A new Formula Two series of races was to take-off in 1957 which specified unsupercharged 1½ litre engines using ordinary pump fuels rather than alchohol mixtures. Walter Hassan and Harry Mundy designed the FPF, as the new twin-cam unit was designated. It was to be the first ‘production line’ racing engine ever built in Great Britain. Between 1957 and 1965 some 273 units were made in nine different sizes ranging from 1475cc to 2.7 litres and producing from 141 to 240 bhp. Of the production, no less than 48 were the larger 2½ litre Grand Prix engines which during the 1959 and 1960 seasons were responsible for 13 Formula One wins and many second places in Cooper and Lotus cars.
Coventry Climax had designed and built their experimental FPE-V8, a 2½ litre V8, in 1952 which had given some 264 bhp at 7,900 rpm. This engine can still be seen in the Godiva Public House, Coventry. However the new FWMV units were to be entirely different being developed from a FWM outboard-marine power unit which started life at 653cc. with a single overhead camshaft and progressing through automotive applications at 745cc and finally to a twin-cam racing version, the FWMC, for Lotus to take to Le Mans in 1961.
In it’s original form the new 186 bhp FWMV V8 was first raced in Jack Brabham’s Cooper at the Nurburgring in 1961. The race was not a success for the new engine as it broke a distributor drive shaft and was only 0.3 seconds quicker than Stirling Moss’ FPF powered Lotus 18/21. Water-loss problems bugged the two engines on loan to Moss and Brabham for the Italian Grand Prix but with this sorted 18 units were laid down for the 1962 season. Of these three each went to Lotus, Cooper, Yeoman Credit and British Racing Partnership and two each to Brabham and Rob Walker with the other two being retained by the factory for development work. It was to be Graham Hill’s and BRM’s World Championship year, but it was a close run thing with Jim Clark coming second in his Lotus 24. In all Climax engines took four wins, five seconds and four third places in Formula One that year.
From 1963 to 1965 the FWMV V8, by then developing 200 bhp, powered 18 Grand Prix winners and helped to win many minor races. Remarkably no fewer than 16 of these are credited to Jim Clark in the Lotus 25 or 33, this driver/car combination being so superior that Jim Clark nearly always won if his car survived a race. In total some 33 1½ litre FWMV V8 units of various specifications were used in racing cars between 1961 and 1965.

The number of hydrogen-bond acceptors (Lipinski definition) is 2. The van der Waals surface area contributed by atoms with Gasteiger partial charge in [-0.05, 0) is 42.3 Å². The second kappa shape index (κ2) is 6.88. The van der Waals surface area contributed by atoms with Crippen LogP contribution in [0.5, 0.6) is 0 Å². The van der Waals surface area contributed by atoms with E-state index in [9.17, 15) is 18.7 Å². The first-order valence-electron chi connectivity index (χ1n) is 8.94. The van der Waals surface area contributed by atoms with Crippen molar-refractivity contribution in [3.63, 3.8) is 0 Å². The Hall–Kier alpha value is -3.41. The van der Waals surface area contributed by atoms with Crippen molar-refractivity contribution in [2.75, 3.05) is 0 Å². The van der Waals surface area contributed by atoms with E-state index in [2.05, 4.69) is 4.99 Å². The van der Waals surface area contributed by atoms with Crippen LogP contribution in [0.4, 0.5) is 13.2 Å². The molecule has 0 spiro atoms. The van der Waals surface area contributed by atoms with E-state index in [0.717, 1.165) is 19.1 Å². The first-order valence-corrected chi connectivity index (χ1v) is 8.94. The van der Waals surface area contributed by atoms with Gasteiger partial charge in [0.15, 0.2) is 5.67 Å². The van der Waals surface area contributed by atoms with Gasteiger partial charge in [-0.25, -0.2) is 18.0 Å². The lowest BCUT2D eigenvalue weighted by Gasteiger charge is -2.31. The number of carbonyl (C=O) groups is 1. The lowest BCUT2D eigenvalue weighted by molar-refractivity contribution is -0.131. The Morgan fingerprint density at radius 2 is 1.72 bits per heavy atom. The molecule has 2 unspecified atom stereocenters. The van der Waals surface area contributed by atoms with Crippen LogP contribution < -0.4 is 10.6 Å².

When the 3-litre formula arrived for 1966, all the FWMV V8’s became redundant. Although the formula included for 1½ litre engines to be supercharged Hassan refused to consider this possibility. British constructors were as far behind Ferrari as they had been in 1961 and as there was no replacement engine BRM enlarged their unit to 2 litres and Colin Chapman managed to get Coventry Climax to do the same for Lotus. With this new engine size producing about 240 bhp it won it’s first race in Mike Spence’s hands in the non-championship South African Grand Prix on New Year’s Day 1966.
The very successful FWMV was not the last racing engine to be designed by Coventry Climax. The FWMW flat-16, a little 1½ litre unit was the last, but sadly development time ran out as it was decided that the power output was not sufficiently better than the V8 to warrant the cost of running another car. Had the engine raced it would have been unique as no flat-16 unit had ever competed.
When they ceased, Coventry Climax had made competition engines for over 11 years. In 1954, when production first started, German and Italian teams were the dominant forces in Formula One. Success for this British company’s racing units at first came powering small engined sports-racing cars like the Lotus Mark IXs and Elevens and Coopers. Then, in 1959 and 1960, Climax powered rear-engined Coopers gained the F1 World Constructor’s Championship followed by the same successes for Lotus and Jim Clark in 1963 and 1965.







FPE V-8 2.5 litre Experimental


FWA 1098cc Automotive


FWB 1460cc Larger Automotive


FWC 744cc Index of Performance Le Mans






FWE 1220cc U.S. and Lotus Elite


FWM c 750cc Marine




Marine Automotive




T.C. I. of P. Le Mans


FPF 1475cc Formula Two


FPF Mk II 1500cc Formula Two


FPF 2495cc Formula One


FWMV 1.5 litre Formula One


FWMV 2.1 litre Formula One


FWMW 1.5 litre Formula 1 (not developed)